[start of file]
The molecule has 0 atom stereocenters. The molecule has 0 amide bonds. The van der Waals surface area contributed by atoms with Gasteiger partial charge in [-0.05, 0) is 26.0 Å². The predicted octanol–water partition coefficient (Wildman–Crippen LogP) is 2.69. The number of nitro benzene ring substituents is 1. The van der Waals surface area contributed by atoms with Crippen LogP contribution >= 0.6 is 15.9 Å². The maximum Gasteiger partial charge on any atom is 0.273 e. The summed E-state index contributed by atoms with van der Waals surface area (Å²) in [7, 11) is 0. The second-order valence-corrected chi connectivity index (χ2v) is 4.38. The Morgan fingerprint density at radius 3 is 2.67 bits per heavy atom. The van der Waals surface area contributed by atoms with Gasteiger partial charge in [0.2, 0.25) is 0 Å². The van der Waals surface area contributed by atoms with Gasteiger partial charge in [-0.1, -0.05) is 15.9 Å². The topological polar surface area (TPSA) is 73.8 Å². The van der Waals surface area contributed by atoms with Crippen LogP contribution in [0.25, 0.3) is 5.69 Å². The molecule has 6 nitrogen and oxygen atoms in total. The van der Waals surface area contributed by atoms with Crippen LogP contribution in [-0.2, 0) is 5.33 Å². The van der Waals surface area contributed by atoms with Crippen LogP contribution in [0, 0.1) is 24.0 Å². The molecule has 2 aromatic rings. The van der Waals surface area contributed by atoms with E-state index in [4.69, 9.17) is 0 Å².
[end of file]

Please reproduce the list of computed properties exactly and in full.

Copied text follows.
The molecule has 0 atom stereocenters. The molecule has 0 amide bonds. The van der Waals surface area contributed by atoms with Gasteiger partial charge in [-0.05, 0) is 26.0 Å². The predicted octanol–water partition coefficient (Wildman–Crippen LogP) is 2.69. The number of nitro benzene ring substituents is 1. The van der Waals surface area contributed by atoms with Crippen LogP contribution >= 0.6 is 15.9 Å². The maximum Gasteiger partial charge on any atom is 0.273 e. The summed E-state index contributed by atoms with van der Waals surface area (Å²) in [7, 11) is 0. The second-order valence-corrected chi connectivity index (χ2v) is 4.38. The Morgan fingerprint density at radius 3 is 2.67 bits per heavy atom. The van der Waals surface area contributed by atoms with Gasteiger partial charge in [0.2, 0.25) is 0 Å². The van der Waals surface area contributed by atoms with Gasteiger partial charge in [-0.1, -0.05) is 15.9 Å². The topological polar surface area (TPSA) is 73.8 Å². The van der Waals surface area contributed by atoms with Crippen LogP contribution in [0.25, 0.3) is 5.69 Å². The molecule has 6 nitrogen and oxygen atoms in total. The van der Waals surface area contributed by atoms with Crippen LogP contribution in [-0.2, 0) is 5.33 Å². The van der Waals surface area contributed by atoms with Crippen LogP contribution in [0, 0.1) is 24.0 Å². The molecule has 2 aromatic rings. The van der Waals surface area contributed by atoms with E-state index in [4.69, 9.17) is 0 Å².